With the ability to acquire new shots of bygone boozers severely curtailed at the moment, and not wanting to rely solely on images obtained by Mr. Google, I've been digging through some pics that I took when this interest (obsession?) was limited to hunting them down and snapping them.
Back in the summer of 2018 I rode to visit a friend in Melbourne. I'd identified a few bygone boozers and pedalled around the South Derbyshire village hunting them down and taking the odd snap of some of them. The former King's Head featured in the 'Christmas Special' back in December and the Roebuck was one of Pat's Pair but this one of the White Horse has sat unused. Until now, that is.
The image of a white horse features a lot in folklore, mythology and religion. From Rhiannon in the Mabinogion who rode a pale-white horse (Pale-white? I thought that white was white and anything else was a shade of grey, fifty or however many shades you want, but perhaps that's just me giving hints as to my precise location on the autistic spectrum); to the bow-bearing Pestilence who, along with his three mates, will be taken on by Christ, also on a white horse, at the head of the armies of heaven.
Back to childhood and my earliest encounter with a white horse was probably the one which bore the ring and bell-wearing fine lady at Banbury Cross. That would have been closely followed by the White Horse pub which stood at the roundabout a couple of hundred yards from my birthplace. (That too is no more and will no doubt feature in these pages at some point.) Of course, there was also that wonderful BBC TV programme, The White Horses, cobbled together by some Yugoslavs and Germans, poorly dubbed into English and forced upon the children of the 1960s. We were at least given some warning of its arrival by the strains of its awful themesong performed by Jacky (Jackie Lee). It's sad to think that it made it to number 10 in the charts, only prevented from rising higher by offerings from the likes of the 1910 Fruitgum Company. In case you've forgotten just how bad it was (Follyfoot was much better,or was that just down to a pubescent pechant for a weekly dose of Gillian Blake?), or for the fortunate amongst you that have never experienced it, here is a sample.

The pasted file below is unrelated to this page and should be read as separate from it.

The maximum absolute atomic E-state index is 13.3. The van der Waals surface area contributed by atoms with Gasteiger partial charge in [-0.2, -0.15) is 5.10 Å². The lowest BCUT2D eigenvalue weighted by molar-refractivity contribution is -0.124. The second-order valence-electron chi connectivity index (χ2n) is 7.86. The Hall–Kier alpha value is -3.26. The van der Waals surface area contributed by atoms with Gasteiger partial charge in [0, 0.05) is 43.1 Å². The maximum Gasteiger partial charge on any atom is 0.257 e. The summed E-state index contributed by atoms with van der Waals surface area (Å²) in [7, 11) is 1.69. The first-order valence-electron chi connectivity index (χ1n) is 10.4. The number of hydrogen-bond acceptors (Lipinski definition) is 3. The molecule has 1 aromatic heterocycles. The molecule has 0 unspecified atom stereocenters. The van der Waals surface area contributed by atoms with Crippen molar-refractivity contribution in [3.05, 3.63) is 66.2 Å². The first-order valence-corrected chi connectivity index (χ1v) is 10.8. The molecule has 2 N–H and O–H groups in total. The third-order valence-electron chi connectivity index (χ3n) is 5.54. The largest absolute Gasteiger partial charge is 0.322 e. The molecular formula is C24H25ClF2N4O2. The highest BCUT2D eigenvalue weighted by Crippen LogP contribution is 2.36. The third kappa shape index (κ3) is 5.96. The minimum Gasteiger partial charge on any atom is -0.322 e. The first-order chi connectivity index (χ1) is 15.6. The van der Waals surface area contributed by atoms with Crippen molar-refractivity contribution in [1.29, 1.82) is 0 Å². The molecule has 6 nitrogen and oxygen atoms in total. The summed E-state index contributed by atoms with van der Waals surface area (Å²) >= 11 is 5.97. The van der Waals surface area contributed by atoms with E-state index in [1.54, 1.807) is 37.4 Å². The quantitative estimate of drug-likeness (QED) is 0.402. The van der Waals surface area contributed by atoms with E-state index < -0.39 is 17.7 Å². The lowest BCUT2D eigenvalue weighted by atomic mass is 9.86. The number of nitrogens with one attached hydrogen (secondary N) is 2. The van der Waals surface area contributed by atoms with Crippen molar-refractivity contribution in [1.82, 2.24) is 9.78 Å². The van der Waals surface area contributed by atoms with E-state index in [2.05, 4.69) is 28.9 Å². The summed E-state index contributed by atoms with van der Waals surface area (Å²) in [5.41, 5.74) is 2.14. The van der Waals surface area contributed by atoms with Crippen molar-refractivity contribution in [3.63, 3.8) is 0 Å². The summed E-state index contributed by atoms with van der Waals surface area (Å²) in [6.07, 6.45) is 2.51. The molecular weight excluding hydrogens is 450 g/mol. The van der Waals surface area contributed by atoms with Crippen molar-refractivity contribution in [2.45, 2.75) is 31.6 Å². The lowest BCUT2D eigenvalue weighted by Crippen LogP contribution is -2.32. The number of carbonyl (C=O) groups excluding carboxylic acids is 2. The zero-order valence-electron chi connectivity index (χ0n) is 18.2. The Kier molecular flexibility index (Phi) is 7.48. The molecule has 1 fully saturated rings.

White horses and pubs began to be linked in the eighteenth century when many inns started to take on the name. The House of Hanover took over the throne with the ascent of George the First in 1714. He brought with him his heraldry which included the 'Sachsenross', a white horse on a red background, which was just the thing to hang outside your inn to show your loyalty to the new dynasty.
Returning to the White Horse in Melbourne. It was run by the Tivey dynasty for a while in the nineteenth century. The earliest reference to it by name that I've come across is in the National Probate Calendar of 1882 where Sarah Tivey is granted administration of her late husband Sidney's estate. The White Horse stood at the end of Blanch Croft and Sidney had been shown as a beer retailer or beerhouse keeper in Melbourne, sometimes specifically in Blanch Croft, since the 1842 edition of Pigot's Directory. The previous year's census has him in Blanch Croft but solely as a silk lace maker.
Sarah herself died in 1890 and the place moved into the possession of a different dynasty - the Sherwins. Kelly's Directory published that year tells us that Jonathan Sherwin is now in charge of tapping the barrels. He wasn't at it long for he was put into Melbourne's churchyard in November 1892 leaving his wife, Mary, the reins of the White Horse which she held until she was laid next to her late husband in the autumn of 1902.
Mary's death saw the next generation of Sherwins take charge. According to the 1911 census son Percy is a publican in the White Horse living with Frances and Emily, his spinster sisters. It's probably not just taps in barrels that concern him either. He's likely to have been dealing with other taps too as he's also recorded as being a plumber.
Percy is continually listed as being at the White Horse until at least 1941 when that year's edition of Kelly shows him still to be in residence. Quite when he relinquished hold on the pub I don't know, but I assume he did at some stage for in the 1950s he and Emily were living not a million miles away in Penn Lane.
The pub finally shut its doors around 1975. It was included in the 1974 phone directory (Melbourne 2064) but is absent from the following edition published less than two years later. A clue to its sometime past role does remain though.
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